Stolt-Nielsen announced that the Supreme Court
of the United States has denied a Renewed Application originally submitted to Justice John Paul Stevens that would have kept in place an injunction by a federal district court preventing the Department of Justice's Antitrust Division from bringing charges against the company.
The injunction was issued in January 2005 by the federal district court in Philadelphia and precluded criminal prosecution of the Company or its executives based on the validity of the amnesty agreement Stolt-Nielsen signed with the Antitrust Division in January 2003. In March 2006, a two-judge panel of the Third Circuit appeals court reversed
the injunction on narrow separation of powers grounds, holding that district courts do not have the authority to enjoin the Division prior to an indictment.
Stolt-Nielsen remains confident that any forthcoming action against the company will be dismissed because of the binding terms of the amnesty agreement.
The company took measures of seeking the stay from Justice Stevens in his role as Circuit Justice for the Seventh Circuit because of the split between the Seventh Circuit and the Third Circuit on the underlying constitutional issues at stake in this matter.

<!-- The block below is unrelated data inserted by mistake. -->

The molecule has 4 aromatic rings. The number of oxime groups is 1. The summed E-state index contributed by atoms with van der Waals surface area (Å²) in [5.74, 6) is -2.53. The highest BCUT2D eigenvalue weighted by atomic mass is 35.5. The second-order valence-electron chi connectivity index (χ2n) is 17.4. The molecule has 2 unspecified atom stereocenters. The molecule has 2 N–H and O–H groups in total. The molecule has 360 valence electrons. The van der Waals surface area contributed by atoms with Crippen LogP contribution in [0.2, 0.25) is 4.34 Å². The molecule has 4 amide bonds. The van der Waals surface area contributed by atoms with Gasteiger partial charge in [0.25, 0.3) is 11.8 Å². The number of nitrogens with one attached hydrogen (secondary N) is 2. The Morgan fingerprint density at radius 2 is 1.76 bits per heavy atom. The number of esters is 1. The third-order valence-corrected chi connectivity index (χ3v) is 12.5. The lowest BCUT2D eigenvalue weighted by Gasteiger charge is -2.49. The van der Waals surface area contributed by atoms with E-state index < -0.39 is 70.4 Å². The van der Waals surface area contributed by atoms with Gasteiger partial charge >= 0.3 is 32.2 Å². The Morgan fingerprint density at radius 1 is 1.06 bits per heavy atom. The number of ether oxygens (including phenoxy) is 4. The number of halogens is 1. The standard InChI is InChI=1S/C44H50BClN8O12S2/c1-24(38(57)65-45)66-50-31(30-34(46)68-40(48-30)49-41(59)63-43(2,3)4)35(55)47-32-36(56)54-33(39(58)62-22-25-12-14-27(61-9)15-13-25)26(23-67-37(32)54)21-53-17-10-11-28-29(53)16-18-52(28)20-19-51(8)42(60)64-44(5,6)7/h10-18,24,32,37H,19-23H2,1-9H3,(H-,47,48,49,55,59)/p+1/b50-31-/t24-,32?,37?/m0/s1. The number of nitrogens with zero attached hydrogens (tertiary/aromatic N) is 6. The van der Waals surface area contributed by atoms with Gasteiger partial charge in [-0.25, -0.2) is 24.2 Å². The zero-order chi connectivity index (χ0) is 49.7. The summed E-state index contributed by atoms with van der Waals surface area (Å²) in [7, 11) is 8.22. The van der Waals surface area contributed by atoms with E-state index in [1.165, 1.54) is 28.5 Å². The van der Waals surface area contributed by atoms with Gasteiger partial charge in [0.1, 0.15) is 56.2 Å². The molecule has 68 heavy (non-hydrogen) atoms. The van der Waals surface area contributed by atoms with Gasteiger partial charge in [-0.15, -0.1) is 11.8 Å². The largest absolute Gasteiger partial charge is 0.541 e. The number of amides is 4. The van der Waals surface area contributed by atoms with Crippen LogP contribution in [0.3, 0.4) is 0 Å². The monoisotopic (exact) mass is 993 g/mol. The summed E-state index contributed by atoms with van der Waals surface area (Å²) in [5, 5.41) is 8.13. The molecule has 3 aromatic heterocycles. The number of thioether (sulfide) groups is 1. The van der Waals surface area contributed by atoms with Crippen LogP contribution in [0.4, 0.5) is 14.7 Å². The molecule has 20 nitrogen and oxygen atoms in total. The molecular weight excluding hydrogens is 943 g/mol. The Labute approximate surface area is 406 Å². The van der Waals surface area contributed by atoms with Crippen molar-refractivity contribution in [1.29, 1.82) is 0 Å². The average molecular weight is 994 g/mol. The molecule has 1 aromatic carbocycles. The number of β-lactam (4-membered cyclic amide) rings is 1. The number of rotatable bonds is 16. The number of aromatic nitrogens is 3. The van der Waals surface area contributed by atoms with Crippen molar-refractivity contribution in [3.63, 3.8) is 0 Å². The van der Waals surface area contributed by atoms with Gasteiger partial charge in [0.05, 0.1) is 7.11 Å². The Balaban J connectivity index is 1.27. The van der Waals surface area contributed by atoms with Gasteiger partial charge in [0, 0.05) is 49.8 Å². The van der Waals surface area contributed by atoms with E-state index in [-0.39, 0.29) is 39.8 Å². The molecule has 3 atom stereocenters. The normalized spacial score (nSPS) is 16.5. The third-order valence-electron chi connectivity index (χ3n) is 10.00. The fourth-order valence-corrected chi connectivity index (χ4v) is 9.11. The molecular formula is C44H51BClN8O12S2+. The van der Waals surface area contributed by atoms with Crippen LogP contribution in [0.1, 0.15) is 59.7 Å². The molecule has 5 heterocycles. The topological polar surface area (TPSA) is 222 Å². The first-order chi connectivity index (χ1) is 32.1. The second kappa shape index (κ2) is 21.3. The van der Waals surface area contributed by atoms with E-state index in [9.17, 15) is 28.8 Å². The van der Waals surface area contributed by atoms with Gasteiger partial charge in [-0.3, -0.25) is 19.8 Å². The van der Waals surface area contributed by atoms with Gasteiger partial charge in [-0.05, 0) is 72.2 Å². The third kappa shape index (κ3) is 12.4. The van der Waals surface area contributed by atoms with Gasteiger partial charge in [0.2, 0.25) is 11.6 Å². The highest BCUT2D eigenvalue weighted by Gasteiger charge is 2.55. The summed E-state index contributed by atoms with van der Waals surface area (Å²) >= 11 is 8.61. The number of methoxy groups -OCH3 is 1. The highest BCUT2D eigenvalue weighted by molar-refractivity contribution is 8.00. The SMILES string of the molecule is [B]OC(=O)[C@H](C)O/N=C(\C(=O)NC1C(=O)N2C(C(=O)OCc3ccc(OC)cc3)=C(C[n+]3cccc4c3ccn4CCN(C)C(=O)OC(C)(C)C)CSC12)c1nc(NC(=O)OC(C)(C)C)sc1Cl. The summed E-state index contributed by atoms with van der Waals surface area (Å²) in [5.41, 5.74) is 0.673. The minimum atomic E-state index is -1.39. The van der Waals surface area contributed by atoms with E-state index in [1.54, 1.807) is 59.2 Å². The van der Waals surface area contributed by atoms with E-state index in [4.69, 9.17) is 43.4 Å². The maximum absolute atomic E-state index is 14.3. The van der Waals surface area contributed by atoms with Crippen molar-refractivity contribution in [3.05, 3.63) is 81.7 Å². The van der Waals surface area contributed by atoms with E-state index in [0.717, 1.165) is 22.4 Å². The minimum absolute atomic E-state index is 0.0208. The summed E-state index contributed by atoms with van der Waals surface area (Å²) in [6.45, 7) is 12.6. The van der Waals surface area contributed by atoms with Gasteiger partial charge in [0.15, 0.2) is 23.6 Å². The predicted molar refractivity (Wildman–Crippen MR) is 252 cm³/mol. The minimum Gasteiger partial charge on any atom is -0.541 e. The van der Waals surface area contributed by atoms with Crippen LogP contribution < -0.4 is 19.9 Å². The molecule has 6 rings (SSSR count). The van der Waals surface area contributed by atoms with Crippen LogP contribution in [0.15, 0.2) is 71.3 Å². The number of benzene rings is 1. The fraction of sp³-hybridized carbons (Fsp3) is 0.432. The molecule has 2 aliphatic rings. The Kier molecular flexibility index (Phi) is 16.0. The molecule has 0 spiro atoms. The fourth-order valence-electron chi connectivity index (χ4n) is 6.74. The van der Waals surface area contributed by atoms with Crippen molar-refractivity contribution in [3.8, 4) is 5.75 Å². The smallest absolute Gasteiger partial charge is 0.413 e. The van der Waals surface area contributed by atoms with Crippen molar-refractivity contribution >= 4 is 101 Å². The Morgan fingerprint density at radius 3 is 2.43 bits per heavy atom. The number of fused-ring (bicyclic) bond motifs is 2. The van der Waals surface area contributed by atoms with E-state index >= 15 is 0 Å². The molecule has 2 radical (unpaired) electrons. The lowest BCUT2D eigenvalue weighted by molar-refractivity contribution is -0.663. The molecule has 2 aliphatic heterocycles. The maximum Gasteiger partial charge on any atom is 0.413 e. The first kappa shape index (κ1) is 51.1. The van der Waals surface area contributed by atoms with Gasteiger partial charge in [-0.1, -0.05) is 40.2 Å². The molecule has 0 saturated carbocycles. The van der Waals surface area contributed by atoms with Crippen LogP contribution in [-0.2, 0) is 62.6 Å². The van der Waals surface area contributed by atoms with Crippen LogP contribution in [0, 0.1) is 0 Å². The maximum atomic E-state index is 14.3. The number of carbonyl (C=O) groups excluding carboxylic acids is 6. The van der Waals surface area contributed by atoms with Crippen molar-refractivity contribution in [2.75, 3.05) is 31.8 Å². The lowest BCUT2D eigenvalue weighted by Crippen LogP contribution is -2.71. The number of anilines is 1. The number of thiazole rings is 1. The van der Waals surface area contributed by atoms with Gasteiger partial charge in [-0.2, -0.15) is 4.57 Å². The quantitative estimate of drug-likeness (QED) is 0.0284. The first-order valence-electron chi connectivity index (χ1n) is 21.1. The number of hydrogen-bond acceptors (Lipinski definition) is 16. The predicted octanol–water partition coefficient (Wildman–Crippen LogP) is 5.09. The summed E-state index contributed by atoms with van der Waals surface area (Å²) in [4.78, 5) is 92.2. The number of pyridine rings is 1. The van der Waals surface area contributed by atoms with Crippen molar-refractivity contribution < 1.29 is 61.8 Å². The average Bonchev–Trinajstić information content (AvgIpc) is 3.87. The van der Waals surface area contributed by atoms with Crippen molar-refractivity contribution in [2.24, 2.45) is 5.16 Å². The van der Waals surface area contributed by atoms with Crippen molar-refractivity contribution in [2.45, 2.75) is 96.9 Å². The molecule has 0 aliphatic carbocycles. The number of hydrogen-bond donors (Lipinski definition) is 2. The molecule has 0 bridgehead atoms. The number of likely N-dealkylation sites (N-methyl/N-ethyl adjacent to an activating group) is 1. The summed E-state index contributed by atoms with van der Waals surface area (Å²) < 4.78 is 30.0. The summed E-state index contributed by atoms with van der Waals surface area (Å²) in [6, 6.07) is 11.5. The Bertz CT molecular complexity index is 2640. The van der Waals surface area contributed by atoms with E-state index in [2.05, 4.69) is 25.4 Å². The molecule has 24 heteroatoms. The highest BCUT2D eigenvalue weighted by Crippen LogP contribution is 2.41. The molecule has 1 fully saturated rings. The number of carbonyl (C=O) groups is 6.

The federal district court made 89 findings of fact,including that Stolt-Nielsen had performed its side of the bargain. The district court remains the only court to have considered this case on its merits.
The Third Circuit did not disagree with the district court's factual findings, including its conclusion that prosecution by the Antitrust Division would breach the Amnesty Agreement. The Third Circuit furtherheld that the appropriate procedure for Stolt-Nielsen, following any charges, would be to file a pretrial motion to dismiss the indictmentbased on the amnesty agreement defenses. The Third Circuit emphasized that Stolt-Nielsen could file such a motion immediately after charges were brought.